In helping the more fleshy joints, such as a Sirloin of Beef, Leg of Mutton, Fillet of Veal, cut thin smooth slices, and let the knife pass through to the hones of Mutton and Beef.
It would prevent much trouble, if the joints of the loin, neck, and breast, were cut through by the butcher previous to the cooking, so that when sent to table they may easily be severed. Should the whole of the meat belonging to each bone be too thick, one or more slices may be taken off from between every two bones.
In some boiled joints, round and aitch-bone of beef for instance, the water renders the outsides vapid, and of course unfit to be eaten; you will therefore be particular to cut off and lay aside a thick slice from the top, before you begin to serve.
Cut in to the bone at the line 1, and help thin slices of lean from each side of the incision; the prime part of the fat lies at the outer edge, at 2.
Should more meat be required than can be got from that part, cut on either side of the line 3, which represents the blade bone, and some good and delicate slices may be procured. By cutting horizontally from the under side, many "nice bits " will be obtained.
The finest part is situated in the centre, at 1, between the knuckle and farther end; insert the knife there, and cut thin, deep slices each way, as far in as 2. The outside rarely being very fat, some neat cuts may be obtained off the broad end, at 3. The knuckle of a fine leg is tender, though dry, and many prefer it, although the other is the most juicy. There are some good cuts on the broad end of the back of the leg, from which slices may be procured lengthways.
The cramp bone is by some esteemed a delicacy; to get it out, cut down to the thighbone, at 4, and pass the knife under it in a semicircular course, to 5.
Haunch Of Mutton consists of the leg and part of the loin, cut so as to resemble a Haunch of Venison, It must be helped at table in a similar manner.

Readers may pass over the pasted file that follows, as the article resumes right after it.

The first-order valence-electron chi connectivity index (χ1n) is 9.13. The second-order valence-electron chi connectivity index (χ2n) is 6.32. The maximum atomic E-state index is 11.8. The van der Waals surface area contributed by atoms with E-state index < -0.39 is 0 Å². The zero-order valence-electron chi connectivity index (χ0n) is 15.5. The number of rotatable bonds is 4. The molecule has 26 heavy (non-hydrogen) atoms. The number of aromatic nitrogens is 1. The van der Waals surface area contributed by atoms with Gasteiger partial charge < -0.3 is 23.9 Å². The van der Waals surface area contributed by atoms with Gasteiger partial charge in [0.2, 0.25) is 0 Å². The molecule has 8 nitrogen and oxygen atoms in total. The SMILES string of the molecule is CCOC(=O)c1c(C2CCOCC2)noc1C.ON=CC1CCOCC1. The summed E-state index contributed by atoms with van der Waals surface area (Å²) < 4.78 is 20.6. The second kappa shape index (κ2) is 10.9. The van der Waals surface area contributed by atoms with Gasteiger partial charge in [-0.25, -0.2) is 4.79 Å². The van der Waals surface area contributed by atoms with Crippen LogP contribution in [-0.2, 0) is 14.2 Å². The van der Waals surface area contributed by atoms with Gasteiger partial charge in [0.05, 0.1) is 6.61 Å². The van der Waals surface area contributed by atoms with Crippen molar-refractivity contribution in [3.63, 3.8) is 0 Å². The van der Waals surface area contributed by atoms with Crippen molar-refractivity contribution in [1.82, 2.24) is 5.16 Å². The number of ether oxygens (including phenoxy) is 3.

This is an excellent joint, and produces many nice bits. Cut the whole length of it close to the back bone, and take off some long thin slices in that direction. The upper division consists of lean; the fat may be easily got at by cutting from the left side.
As the bones of this joint are divided, it is very easily managed. Begin at the narrow end and take off the chops; when the joints are cut through, some slices of meat may be obtained between the bones.
First divide the shoulder from the scoven, which consists of the breast and ribs, by passing the knife under the knuckle, in the direction of 1,2, 3, and cutting so as to leave a fair portion of meat on the ribs; lay it on a separate dish, and squeeze the juice of half a Seville orange over the other part, which, after being sprinkled with pepper and salt, should be divided in the line 3-4. This will separate the ribs from the gristly part, and you may help from either, as may be chosen, cutting as directed by the lines 5, 6.
Shoulder Of Lamb must be carved like a shoulder of mutton, of which it is a miniature edition.
Follow the directions given for leg of mutton, at page xli.
Loin Of Lamb may be helped similar to a loin of mutton. (See loin of mutton.) This, and the two foregoing, being small joints, should be helped sparingly, as there is very little meat on them, especially when first in season.